Looking further afield, an own-initiative report on the state of EU-US relations is scheduled for discussion on Tuesday evening, where President Trump’s willingness to withdraw the US from a number of international agreements on trade and security has raised considerable concern. Despite recent divergences, however, Parliament and the US Congress remain committed to working together. Other external relations items on the agenda on Tuesday evening include the state of EU-China relations and a statement by the Vice-President of the Commission/High Representative of the Union for Foreign Affairs and Security Policy on the emergency situation in Libya and the Mediterranean.

Parliament will debate on Monday evening an initiative announced in the 2016 edition of President Juncker’s State of the Union speech to create a European Solidarity Corps. Parliament has been keen to ensure that this new opportunity for young people to volunteer in education, health, environmental protection, disaster prevention, and the reception and integration of migrants and asylum-seekers, is funded by fresh money, rather than reallocations. Parliament’s negotiators have been largely successful in ensuring that the aim of the Corps is to provide meaningful, non-profit opportunities that help the vulnerable while also improving young people’s job prospects.

Finally, on Tuesday evening, Parliament is due to debate an agreed text on controls on cash entering or leaving the EU, which are intended to close the gaps in existing laws that could be exploited for the purposes of money laundering or financing terrorism, specifically by tightening up definitions of ‘cash’.

 

A list of all material prepared for this Plenary Session:
European Solidarity Corps (available in DE – EN- ES – FR – IT – PL)
Protection of personal data processed by the Union institutions and bodies (available in DE – EN- ES – FR – IT – PL)
Single Digital Gateway (available in DE – EN- ES – FR – IT – PL)
Structural Reform Support Programme: financial envelope and general objective (available in DE – EN- ES – FR – IT – PL)
Controls on cash entering or leaving the Union (available in DE – EN- ES – FR – IT – PL)
Plastics in a circular economy (available in DE – EN- ES – FR – IT – PL)
Implementation of pesticides legislation (available in DE – EN- ES – FR – IT – PL)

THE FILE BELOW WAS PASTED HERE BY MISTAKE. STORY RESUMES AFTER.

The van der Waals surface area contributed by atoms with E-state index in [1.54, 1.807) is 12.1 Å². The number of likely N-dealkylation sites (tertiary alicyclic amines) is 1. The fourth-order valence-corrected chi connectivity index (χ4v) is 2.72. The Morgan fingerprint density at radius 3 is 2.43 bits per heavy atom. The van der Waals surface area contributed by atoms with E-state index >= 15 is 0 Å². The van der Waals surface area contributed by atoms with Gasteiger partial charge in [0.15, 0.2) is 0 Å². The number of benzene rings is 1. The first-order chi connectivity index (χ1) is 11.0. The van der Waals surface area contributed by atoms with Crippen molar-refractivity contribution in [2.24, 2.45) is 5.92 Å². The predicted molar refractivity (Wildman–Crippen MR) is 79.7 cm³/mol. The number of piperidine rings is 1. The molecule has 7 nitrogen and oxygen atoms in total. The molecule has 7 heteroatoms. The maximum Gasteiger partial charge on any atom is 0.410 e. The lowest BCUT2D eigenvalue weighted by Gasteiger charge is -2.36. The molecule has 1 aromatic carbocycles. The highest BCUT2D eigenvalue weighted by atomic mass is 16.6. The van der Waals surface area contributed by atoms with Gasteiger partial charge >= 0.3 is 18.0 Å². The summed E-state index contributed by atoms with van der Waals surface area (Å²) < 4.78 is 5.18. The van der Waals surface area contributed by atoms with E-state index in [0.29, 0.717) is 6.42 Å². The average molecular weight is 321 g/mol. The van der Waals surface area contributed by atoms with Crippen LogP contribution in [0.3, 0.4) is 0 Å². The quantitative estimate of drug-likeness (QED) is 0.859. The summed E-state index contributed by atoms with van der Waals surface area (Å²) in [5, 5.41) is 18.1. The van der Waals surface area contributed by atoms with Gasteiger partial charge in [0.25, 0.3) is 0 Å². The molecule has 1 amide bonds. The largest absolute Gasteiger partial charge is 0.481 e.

Copyright in the digital single market (available in DE – EN- ES – FR – IT – PL)
Countering money laundering with criminal law (available in DE – EN- ES – FR – IT – PL)
State of EU-US relations (available in DE – EN- ES – FR – IT – PL)
Amending Budget No 4 to the 2018 EU budget: Mobilisation of the European Union Solidarity Fund (available in DE – EN- ES – FR – IT – PL)

Discussion

No comments yet.

Leave a Reply

Fill in your details below or click an icon to log in:

WordPress.com Logo

You are commenting using your WordPress.com account. Log Out /  Change )

Google+ photo

You are commenting using your Google+ account. Log Out /  Change )

Twitter picture

You are commenting using your Twitter account. Log Out /  Change )

Facebook photo

You are commenting using your Facebook account. Log Out /  Change )

Connecting to %s

This site uses Akismet to reduce spam. Learn how your comment data is processed.

Download the EPRS App

EPRS App on Google Play
EPRS App on App Store
What Europe Does For You
EU Legislation in Progress
Topical Digests
EPRS Podcasts

Enter your email address to follow this blog and receive notifications of new posts by email.

Join 2,812 other followers

RSS Link to Members’ Research Service

Disclaimer and Copyright statement

The content of all documents (and articles) contained in this blog is the sole responsibility of the author and any opinions expressed therein do not necessarily represent the official position of the European Parliament. It is addressed to the Members and staff of the EP for their parliamentary work. Reproduction and translation for non-commercial purposes are authorised, provided the source is acknowledged and the European Parliament is given prior notice and sent a copy.

For a comprehensive description of our cookie and data protection policies, please visit Terms and Conditions page.

Copyright © European Union, 2014-2018. All rights reserved.

%d bloggers like this: